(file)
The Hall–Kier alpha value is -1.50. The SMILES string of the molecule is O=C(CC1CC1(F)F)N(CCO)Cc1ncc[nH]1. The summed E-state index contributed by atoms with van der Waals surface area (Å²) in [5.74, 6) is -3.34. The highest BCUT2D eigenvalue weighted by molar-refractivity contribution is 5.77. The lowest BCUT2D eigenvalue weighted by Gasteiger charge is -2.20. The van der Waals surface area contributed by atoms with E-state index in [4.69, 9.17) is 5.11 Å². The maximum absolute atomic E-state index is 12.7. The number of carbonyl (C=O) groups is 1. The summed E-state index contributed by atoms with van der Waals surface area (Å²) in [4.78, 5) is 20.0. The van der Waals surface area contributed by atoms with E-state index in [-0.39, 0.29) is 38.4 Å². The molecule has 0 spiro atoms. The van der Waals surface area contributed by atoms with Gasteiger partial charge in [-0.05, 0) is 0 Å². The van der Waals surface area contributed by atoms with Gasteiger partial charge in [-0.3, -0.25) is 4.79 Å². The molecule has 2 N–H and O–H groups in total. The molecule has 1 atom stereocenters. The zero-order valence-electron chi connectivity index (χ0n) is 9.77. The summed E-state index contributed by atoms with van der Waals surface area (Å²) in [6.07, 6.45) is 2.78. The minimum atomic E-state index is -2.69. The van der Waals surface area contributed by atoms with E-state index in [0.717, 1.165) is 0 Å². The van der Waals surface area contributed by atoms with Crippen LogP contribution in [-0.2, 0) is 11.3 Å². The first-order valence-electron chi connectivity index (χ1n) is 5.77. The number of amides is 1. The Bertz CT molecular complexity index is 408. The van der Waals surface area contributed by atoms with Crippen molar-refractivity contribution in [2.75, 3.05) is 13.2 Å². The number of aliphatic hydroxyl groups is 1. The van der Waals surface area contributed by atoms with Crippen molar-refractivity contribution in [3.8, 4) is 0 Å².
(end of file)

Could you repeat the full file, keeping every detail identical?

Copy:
The Hall–Kier alpha value is -1.50. The SMILES string of the molecule is O=C(CC1CC1(F)F)N(CCO)Cc1ncc[nH]1. The summed E-state index contributed by atoms with van der Waals surface area (Å²) in [5.74, 6) is -3.34. The highest BCUT2D eigenvalue weighted by molar-refractivity contribution is 5.77. The lowest BCUT2D eigenvalue weighted by Gasteiger charge is -2.20. The van der Waals surface area contributed by atoms with E-state index in [4.69, 9.17) is 5.11 Å². The maximum absolute atomic E-state index is 12.7. The number of carbonyl (C=O) groups is 1. The summed E-state index contributed by atoms with van der Waals surface area (Å²) in [4.78, 5) is 20.0. The van der Waals surface area contributed by atoms with E-state index in [-0.39, 0.29) is 38.4 Å². The molecule has 0 spiro atoms. The van der Waals surface area contributed by atoms with Gasteiger partial charge in [-0.05, 0) is 0 Å². The van der Waals surface area contributed by atoms with Gasteiger partial charge in [-0.3, -0.25) is 4.79 Å². The molecule has 2 N–H and O–H groups in total. The molecule has 1 atom stereocenters. The zero-order valence-electron chi connectivity index (χ0n) is 9.77. The summed E-state index contributed by atoms with van der Waals surface area (Å²) in [6.07, 6.45) is 2.78. The minimum atomic E-state index is -2.69. The van der Waals surface area contributed by atoms with E-state index in [0.717, 1.165) is 0 Å². The van der Waals surface area contributed by atoms with Crippen LogP contribution in [-0.2, 0) is 11.3 Å². The first-order valence-electron chi connectivity index (χ1n) is 5.77. The number of amides is 1. The Bertz CT molecular complexity index is 408. The van der Waals surface area contributed by atoms with Crippen molar-refractivity contribution in [2.75, 3.05) is 13.2 Å². The number of aliphatic hydroxyl groups is 1. The van der Waals surface area contributed by atoms with Crippen molar-refractivity contribution in [3.8, 4) is 0 Å².